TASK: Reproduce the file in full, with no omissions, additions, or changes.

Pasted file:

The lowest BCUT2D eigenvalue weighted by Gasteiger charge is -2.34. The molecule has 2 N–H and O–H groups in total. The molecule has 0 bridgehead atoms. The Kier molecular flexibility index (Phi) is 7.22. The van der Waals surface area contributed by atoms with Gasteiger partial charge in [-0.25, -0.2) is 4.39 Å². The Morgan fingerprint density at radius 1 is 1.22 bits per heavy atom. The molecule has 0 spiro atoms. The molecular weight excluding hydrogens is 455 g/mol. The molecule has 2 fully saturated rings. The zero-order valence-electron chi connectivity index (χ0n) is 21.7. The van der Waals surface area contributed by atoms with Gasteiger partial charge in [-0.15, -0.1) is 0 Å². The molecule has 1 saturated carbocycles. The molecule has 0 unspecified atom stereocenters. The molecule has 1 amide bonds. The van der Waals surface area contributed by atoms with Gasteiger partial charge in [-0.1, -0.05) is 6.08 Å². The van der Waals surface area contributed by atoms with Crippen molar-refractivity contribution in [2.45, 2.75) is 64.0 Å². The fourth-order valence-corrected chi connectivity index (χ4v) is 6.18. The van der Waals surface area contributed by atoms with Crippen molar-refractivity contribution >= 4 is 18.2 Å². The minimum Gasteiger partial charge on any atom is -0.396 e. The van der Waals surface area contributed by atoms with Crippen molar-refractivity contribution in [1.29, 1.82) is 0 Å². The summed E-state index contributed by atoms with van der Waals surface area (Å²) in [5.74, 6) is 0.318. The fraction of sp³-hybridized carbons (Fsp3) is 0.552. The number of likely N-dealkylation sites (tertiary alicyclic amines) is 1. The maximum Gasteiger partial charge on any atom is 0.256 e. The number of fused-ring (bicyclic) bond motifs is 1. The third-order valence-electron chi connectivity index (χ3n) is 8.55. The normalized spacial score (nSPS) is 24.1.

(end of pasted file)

The lowest BCUT2D eigenvalue weighted by Gasteiger charge is -2.34. The molecule has 2 N–H and O–H groups in total. The molecule has 0 bridgehead atoms. The Kier molecular flexibility index (Phi) is 7.22. The van der Waals surface area contributed by atoms with Gasteiger partial charge in [-0.25, -0.2) is 4.39 Å². The Morgan fingerprint density at radius 1 is 1.22 bits per heavy atom. The molecule has 0 spiro atoms. The molecular weight excluding hydrogens is 455 g/mol. The molecule has 2 fully saturated rings. The zero-order valence-electron chi connectivity index (χ0n) is 21.7. The van der Waals surface area contributed by atoms with Gasteiger partial charge in [-0.15, -0.1) is 0 Å². The molecule has 1 saturated carbocycles. The molecule has 0 unspecified atom stereocenters. The molecule has 1 amide bonds. The van der Waals surface area contributed by atoms with Gasteiger partial charge in [-0.1, -0.05) is 6.08 Å². The van der Waals surface area contributed by atoms with Crippen molar-refractivity contribution in [2.45, 2.75) is 64.0 Å². The fourth-order valence-corrected chi connectivity index (χ4v) is 6.18. The van der Waals surface area contributed by atoms with Crippen molar-refractivity contribution >= 4 is 18.2 Å². The minimum Gasteiger partial charge on any atom is -0.396 e. The van der Waals surface area contributed by atoms with Crippen molar-refractivity contribution in [1.29, 1.82) is 0 Å². The summed E-state index contributed by atoms with van der Waals surface area (Å²) in [5.74, 6) is 0.318. The fraction of sp³-hybridized carbons (Fsp3) is 0.552. The number of likely N-dealkylation sites (tertiary alicyclic amines) is 1. The maximum Gasteiger partial charge on any atom is 0.256 e. The number of fused-ring (bicyclic) bond motifs is 1. The third-order valence-electron chi connectivity index (χ3n) is 8.55. The normalized spacial score (nSPS) is 24.1.